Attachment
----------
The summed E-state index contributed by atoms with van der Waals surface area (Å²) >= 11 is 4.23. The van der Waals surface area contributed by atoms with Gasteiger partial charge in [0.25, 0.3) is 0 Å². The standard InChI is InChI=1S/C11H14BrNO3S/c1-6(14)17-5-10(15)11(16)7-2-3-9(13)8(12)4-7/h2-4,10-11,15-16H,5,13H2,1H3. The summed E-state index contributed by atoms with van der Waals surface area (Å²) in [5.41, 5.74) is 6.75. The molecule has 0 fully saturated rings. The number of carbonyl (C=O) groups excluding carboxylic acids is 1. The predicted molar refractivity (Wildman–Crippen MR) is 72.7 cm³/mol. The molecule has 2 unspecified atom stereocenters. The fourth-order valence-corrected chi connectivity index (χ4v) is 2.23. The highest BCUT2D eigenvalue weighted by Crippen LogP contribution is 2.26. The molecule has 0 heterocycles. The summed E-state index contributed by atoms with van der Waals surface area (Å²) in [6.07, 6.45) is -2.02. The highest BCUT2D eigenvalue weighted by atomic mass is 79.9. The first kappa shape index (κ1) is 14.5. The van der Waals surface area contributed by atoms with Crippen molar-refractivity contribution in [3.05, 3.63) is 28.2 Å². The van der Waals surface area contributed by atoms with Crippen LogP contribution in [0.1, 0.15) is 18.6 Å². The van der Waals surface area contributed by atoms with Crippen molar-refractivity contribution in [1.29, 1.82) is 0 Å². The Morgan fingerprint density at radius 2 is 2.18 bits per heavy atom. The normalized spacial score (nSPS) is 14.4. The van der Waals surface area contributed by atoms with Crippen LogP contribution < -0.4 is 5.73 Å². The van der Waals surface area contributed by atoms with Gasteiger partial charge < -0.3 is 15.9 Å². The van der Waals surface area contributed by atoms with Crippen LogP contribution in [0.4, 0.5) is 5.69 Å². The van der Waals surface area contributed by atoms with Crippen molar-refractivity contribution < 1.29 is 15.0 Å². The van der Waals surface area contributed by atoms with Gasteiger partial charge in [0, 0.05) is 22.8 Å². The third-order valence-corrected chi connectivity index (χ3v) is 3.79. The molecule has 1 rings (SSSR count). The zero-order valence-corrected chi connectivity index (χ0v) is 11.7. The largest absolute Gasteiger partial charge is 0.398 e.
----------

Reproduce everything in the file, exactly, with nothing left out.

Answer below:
The summed E-state index contributed by atoms with van der Waals surface area (Å²) >= 11 is 4.23. The van der Waals surface area contributed by atoms with Gasteiger partial charge in [0.25, 0.3) is 0 Å². The standard InChI is InChI=1S/C11H14BrNO3S/c1-6(14)17-5-10(15)11(16)7-2-3-9(13)8(12)4-7/h2-4,10-11,15-16H,5,13H2,1H3. The summed E-state index contributed by atoms with van der Waals surface area (Å²) in [5.41, 5.74) is 6.75. The molecule has 0 fully saturated rings. The number of carbonyl (C=O) groups excluding carboxylic acids is 1. The predicted molar refractivity (Wildman–Crippen MR) is 72.7 cm³/mol. The molecule has 2 unspecified atom stereocenters. The fourth-order valence-corrected chi connectivity index (χ4v) is 2.23. The highest BCUT2D eigenvalue weighted by Crippen LogP contribution is 2.26. The molecule has 0 heterocycles. The summed E-state index contributed by atoms with van der Waals surface area (Å²) in [6.07, 6.45) is -2.02. The highest BCUT2D eigenvalue weighted by atomic mass is 79.9. The first kappa shape index (κ1) is 14.5. The van der Waals surface area contributed by atoms with Crippen molar-refractivity contribution in [3.05, 3.63) is 28.2 Å². The van der Waals surface area contributed by atoms with Crippen LogP contribution in [0.1, 0.15) is 18.6 Å². The van der Waals surface area contributed by atoms with Crippen molar-refractivity contribution in [1.29, 1.82) is 0 Å². The Morgan fingerprint density at radius 2 is 2.18 bits per heavy atom. The normalized spacial score (nSPS) is 14.4. The van der Waals surface area contributed by atoms with Crippen LogP contribution < -0.4 is 5.73 Å². The van der Waals surface area contributed by atoms with Gasteiger partial charge < -0.3 is 15.9 Å². The van der Waals surface area contributed by atoms with Crippen LogP contribution in [0.4, 0.5) is 5.69 Å². The van der Waals surface area contributed by atoms with Crippen molar-refractivity contribution < 1.29 is 15.0 Å². The van der Waals surface area contributed by atoms with Gasteiger partial charge in [0, 0.05) is 22.8 Å². The third-order valence-corrected chi connectivity index (χ3v) is 3.79. The molecule has 1 rings (SSSR count). The zero-order valence-corrected chi connectivity index (χ0v) is 11.7. The largest absolute Gasteiger partial charge is 0.398 e.